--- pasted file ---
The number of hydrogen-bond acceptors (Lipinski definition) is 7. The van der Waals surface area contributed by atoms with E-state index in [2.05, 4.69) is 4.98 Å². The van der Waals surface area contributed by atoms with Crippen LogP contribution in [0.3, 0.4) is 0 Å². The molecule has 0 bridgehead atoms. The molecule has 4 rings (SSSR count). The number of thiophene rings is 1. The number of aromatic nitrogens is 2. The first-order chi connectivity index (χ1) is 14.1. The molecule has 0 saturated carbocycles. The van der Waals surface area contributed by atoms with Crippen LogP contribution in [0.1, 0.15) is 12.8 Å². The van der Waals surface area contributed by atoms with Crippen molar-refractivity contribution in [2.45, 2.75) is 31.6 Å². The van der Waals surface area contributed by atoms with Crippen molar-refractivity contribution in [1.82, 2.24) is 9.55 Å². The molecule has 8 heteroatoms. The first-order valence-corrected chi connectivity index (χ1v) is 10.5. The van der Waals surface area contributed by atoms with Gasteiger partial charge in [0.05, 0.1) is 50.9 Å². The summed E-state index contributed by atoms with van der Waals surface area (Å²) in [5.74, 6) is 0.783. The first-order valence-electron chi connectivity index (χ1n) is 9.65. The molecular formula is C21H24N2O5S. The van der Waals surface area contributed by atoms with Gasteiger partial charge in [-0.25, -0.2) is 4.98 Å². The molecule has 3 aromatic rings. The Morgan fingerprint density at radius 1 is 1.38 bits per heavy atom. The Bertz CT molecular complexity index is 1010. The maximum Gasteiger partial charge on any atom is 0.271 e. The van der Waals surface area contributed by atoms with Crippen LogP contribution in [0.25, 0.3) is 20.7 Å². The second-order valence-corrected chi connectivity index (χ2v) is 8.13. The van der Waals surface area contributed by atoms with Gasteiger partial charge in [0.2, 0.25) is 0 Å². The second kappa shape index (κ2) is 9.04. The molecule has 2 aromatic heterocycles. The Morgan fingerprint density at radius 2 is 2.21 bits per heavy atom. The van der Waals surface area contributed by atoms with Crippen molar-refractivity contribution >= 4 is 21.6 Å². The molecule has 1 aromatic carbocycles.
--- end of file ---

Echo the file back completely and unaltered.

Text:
The number of hydrogen-bond acceptors (Lipinski definition) is 7. The van der Waals surface area contributed by atoms with E-state index in [2.05, 4.69) is 4.98 Å². The van der Waals surface area contributed by atoms with Crippen LogP contribution in [0.3, 0.4) is 0 Å². The molecule has 0 bridgehead atoms. The molecule has 4 rings (SSSR count). The number of thiophene rings is 1. The number of aromatic nitrogens is 2. The first-order chi connectivity index (χ1) is 14.1. The molecule has 0 saturated carbocycles. The van der Waals surface area contributed by atoms with Crippen LogP contribution in [0.1, 0.15) is 12.8 Å². The van der Waals surface area contributed by atoms with Crippen molar-refractivity contribution in [2.45, 2.75) is 31.6 Å². The van der Waals surface area contributed by atoms with Crippen molar-refractivity contribution in [1.82, 2.24) is 9.55 Å². The molecule has 8 heteroatoms. The first-order valence-corrected chi connectivity index (χ1v) is 10.5. The van der Waals surface area contributed by atoms with Gasteiger partial charge in [0.05, 0.1) is 50.9 Å². The summed E-state index contributed by atoms with van der Waals surface area (Å²) in [5.74, 6) is 0.783. The first-order valence-electron chi connectivity index (χ1n) is 9.65. The molecular formula is C21H24N2O5S. The van der Waals surface area contributed by atoms with Gasteiger partial charge in [-0.25, -0.2) is 4.98 Å². The molecule has 3 aromatic rings. The Morgan fingerprint density at radius 1 is 1.38 bits per heavy atom. The Bertz CT molecular complexity index is 1010. The maximum Gasteiger partial charge on any atom is 0.271 e. The van der Waals surface area contributed by atoms with Crippen LogP contribution in [0.25, 0.3) is 20.7 Å². The second-order valence-corrected chi connectivity index (χ2v) is 8.13. The van der Waals surface area contributed by atoms with Gasteiger partial charge in [0.2, 0.25) is 0 Å². The second kappa shape index (κ2) is 9.04. The molecule has 2 aromatic heterocycles. The Morgan fingerprint density at radius 2 is 2.21 bits per heavy atom. The van der Waals surface area contributed by atoms with Crippen molar-refractivity contribution >= 4 is 21.6 Å². The molecule has 1 aromatic carbocycles.